Zen practitioner Carole Kyodo Walsh
Although not a teacher, long time Zen practitioner Carole Walsh is the facilitator of the Broward Zen Group, the Florida extension of Lost Coin Zen.
Carole first started meditating at the age of 20 in 1968. A few years later, she joined a Fourth Way group in Woodstock, NY. In 1980 she entered residency training at Zen Mountain Monastery in Mt. Tremper, NY to study Zen with Roshi John Daido Loori. She was ordained by Daido Roshi in 1986.
After moving to South Florida in 1990, Carole continued her Zen practice on her own. She sat for a couple of years with a Zen group led by Roshi Phillip Kapleau, when he lived in Hollywood, Florida.
She currently facilitates the Broward Zen Group, under the auspices of her teacher, Roshi Daniel Doen Silberberg, founder of the Lost Coin Zen Group in San Francisco, while continuing her study and Zen training with him.
Daniel Doen Silberberg, Roshi, is a Zen teacher, author and founder of Lost Coin Zen, an international Zen training organization based in San Francisco.
Roshi received Zen transmission in the White Plum Lineage in 2006 and Inka in 2015, after 35 years of traditional practice with three Zen teachers. Prior to that he spent 15 years studying with Fourth Way teachers and received permission to teach Fourth Way groups. Doen Roshi's teaching is focused on creating a meaningful practice for students who live thoroughly modern lives with families, relationships and careers, but who also have a strong desire to practice The Way.
Lost Coin trains students to empower themselves and to embrace their everyday lives as the rich cauldron for spiritual practice. The training incorporates traditional essentials of Zen and the Fourth Way practices including zazen, koan study, close work with Roshi, study and exercises, and adapts these forms to our world today.
Doen Roshi brings to his teaching a warm, genuine style enriched by his own eclectic background. This includes work as a practicing psychologist and award-winning composer. At present he is writing and teaching Lost Coin Zen.
The Venerable Hakuyu Taizan Maezumi Roshi was the founder and Abbot of the Zen Center of Los Angeles, the founder of the White Plum lineage, and a seminal influence on the growth of Zen Buddhism in the United States.
Maezumi Roshi was ordained as a Soto Zen monk at the age of eleven. He received degrees in Oriental Literature and Philosophy from Komazawa University and studied at Sojiji, one of the two main Soto monasteries in Japan. He received Dharma transmission from Hakujun Kuroda, Roshi, in1955. He also received approval as a teacher (Inka ) from both Koryu Osaka Roshi, and Hakuun Yasutani Roshi, thus becoming a Dharma successor in three lines of Zen.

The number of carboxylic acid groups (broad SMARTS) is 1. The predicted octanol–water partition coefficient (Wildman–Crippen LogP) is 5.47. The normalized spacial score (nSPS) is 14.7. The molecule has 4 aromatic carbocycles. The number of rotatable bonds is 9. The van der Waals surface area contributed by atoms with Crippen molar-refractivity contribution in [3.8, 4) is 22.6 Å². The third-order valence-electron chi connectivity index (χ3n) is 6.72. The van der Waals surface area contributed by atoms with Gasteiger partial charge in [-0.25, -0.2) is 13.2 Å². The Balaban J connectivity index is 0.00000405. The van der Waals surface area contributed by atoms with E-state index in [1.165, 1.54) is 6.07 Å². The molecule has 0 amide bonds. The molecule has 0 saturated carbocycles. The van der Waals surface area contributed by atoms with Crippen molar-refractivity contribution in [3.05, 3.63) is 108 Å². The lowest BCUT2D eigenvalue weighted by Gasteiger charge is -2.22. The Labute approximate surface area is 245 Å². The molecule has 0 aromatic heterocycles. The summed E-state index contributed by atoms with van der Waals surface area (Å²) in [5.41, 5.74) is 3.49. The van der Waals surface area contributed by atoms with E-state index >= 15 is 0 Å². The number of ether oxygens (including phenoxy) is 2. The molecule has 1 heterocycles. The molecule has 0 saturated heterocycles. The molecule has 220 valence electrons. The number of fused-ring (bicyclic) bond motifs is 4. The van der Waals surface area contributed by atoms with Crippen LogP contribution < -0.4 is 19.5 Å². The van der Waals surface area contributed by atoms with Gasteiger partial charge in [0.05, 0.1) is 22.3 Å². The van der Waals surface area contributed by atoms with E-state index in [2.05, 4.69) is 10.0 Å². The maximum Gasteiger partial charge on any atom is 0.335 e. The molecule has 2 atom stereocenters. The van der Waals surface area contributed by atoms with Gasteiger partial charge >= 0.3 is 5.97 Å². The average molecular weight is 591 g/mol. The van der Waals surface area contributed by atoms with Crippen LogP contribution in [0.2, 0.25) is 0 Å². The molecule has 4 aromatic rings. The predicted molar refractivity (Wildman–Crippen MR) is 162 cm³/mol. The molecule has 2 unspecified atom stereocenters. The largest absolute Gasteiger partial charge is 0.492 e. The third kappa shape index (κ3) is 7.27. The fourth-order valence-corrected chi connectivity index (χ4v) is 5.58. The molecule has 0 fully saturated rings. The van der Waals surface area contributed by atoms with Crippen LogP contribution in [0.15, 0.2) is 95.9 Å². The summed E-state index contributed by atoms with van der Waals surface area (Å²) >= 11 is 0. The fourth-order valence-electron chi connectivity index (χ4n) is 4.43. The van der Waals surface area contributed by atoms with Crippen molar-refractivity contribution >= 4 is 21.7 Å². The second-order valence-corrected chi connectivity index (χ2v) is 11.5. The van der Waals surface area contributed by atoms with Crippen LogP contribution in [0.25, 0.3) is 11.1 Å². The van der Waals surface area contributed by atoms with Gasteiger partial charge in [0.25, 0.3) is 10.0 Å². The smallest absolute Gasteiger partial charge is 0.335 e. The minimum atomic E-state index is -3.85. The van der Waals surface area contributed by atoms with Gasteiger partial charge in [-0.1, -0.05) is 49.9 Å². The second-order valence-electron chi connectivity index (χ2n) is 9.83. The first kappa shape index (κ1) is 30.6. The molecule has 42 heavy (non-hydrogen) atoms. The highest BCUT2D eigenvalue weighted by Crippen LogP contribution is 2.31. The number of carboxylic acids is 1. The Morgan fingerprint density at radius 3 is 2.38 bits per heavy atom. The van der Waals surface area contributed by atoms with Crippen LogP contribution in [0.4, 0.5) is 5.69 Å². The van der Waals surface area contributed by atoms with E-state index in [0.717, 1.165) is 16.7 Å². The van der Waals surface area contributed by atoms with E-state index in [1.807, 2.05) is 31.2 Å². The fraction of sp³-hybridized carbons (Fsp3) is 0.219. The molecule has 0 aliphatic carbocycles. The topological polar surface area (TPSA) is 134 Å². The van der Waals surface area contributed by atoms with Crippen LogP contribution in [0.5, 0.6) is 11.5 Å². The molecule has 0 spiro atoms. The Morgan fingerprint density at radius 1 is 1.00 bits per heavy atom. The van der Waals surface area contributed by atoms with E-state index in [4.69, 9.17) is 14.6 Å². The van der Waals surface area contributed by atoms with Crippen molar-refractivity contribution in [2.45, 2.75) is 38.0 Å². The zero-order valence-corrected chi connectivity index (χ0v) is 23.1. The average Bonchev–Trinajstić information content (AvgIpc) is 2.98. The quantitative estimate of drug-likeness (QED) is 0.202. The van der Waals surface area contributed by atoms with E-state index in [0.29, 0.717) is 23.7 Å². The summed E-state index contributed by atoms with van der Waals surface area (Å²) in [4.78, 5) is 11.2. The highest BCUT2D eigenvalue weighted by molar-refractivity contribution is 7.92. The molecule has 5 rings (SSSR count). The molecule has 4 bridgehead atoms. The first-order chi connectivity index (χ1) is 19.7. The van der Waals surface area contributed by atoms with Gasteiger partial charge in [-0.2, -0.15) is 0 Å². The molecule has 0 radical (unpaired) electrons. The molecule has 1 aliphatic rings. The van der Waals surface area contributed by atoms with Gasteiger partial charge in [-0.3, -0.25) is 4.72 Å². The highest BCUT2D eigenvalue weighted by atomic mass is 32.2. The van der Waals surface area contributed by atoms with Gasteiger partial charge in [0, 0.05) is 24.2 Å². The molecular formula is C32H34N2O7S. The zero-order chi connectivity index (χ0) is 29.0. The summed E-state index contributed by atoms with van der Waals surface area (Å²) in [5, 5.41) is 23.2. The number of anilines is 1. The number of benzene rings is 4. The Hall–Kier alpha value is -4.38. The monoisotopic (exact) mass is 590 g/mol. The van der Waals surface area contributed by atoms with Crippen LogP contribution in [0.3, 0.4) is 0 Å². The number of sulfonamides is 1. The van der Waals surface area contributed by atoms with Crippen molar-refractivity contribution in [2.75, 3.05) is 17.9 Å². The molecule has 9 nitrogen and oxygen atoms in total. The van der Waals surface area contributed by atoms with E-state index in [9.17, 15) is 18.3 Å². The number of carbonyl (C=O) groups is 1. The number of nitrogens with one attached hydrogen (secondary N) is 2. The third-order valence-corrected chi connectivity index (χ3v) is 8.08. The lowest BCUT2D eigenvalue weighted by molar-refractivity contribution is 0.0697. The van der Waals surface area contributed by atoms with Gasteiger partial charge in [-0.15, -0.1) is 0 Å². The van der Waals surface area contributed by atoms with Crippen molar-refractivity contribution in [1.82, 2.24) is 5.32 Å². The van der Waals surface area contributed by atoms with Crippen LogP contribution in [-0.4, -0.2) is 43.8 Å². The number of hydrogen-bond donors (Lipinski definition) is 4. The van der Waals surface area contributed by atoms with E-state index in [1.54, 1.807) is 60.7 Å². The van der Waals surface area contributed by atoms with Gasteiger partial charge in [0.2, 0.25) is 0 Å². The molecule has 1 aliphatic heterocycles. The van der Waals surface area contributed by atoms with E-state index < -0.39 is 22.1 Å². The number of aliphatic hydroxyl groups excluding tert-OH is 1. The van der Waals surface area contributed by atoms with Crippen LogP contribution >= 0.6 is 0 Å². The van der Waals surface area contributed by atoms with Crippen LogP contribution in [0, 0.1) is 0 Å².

In 1956, Maezumi Roshi came to Los Angeles as a priest at Zenshuji Temple, the Soto Headquarters of the United States. He devoted his life to laying a firm foundation for the growth of Zen Buddhism in the West. In1967, he established the Zen Center of Los Angeles. Its honorary founder is Baian Hakujun Daiosho, who headed the Soto Sect Supreme Court and was one of the leading figures of Japanese Soto Zen.
Maezumi Roshi established six temples in the United States and Europe that are formally registered with Soto Headquarters in Japan. In addition to ZCLA, these include Zen Mountain Center in California; Zen Community of New York (Tetsugen Glassman, Abbot); Kanzeon Zen Centers of Salt Lake City, Utah and Europe (Genpo Merzel, Abbot); and Zen Mountain Monastery in New York (Daido Loori, Abbot). Affiliated centers also include the Great Mountain Zen Center in Colorado (Shishin Wick, teacher), Zen Community of Oregon (Chozen Bays, teacher); Three Treasures Zen Community in San Diego (Jikyo Miller, teacher); Centro Zen de Mexico, Coyoacan (Tesshin Sanderson, teacher), and Centro Zen de la Cuidad deMexico. In addition, there are over fifty groups in the Americas and Europe that are affiliated with ZCLA.
In 1976, Maezumi Roshi established the Kuroda Institute for the Study of Buddhism and Human Values, a non-profit educational organization formed to promote scholarship on Buddhism in its historical, philosophical, and cultural ramifications. The Institute serves the scholarly community by providing a forum in which scholars can gather at conferences and colloquia. The Institute also publishes a book series with the University of Hawaii Press devoted to the translation of East Asian Buddhist classics and presentations of scholarly works from its conferences. Maezumi Roshi also founded the Dharma Institute in Mexico City.
Maezumi Roshi founded the White Plum Asanga, named after his father Baian Hakujun Daiosho. He transmitted the Dharma to twelve successors: Bernard Tetsugen Glassman (NY), Dennis Genpo Merzel (UT & Europe), Charlotte Joko Beck (CA), Jan Chozen Bays (OR), John Daido Loori (NY), Gerry Shishin Wick (CO), John Tesshin Sanderson (Mexico), Alfred Jitsudo Ancheta (CA), Charles Tenshin Fletcher (CA), Susan Myoyu Andersen (IL), Nicolee Jikyo Miller (CA), and William Nyogen Yeo (CA). These twelve successors have further transmitted the Dharma to nine"second-generation" successors. In America, Maezumi Roshi ordained 68 Zen priests and gave the lay Buddhist precepts to over 500 people.
As a major contribution to the transmission of Buddhist teachings to the West, Maezumi Roshi was instrumental in bringing to realization the formation of the Soto Zen Buddhist Association (SZBA) of American Soto Zen teachers. Maezumi Roshi also promoted exchange programs among priests and lay practitioners between the United States and Japan. He had published commentaries on major Buddhist works, and his collected works will be published posthumously.
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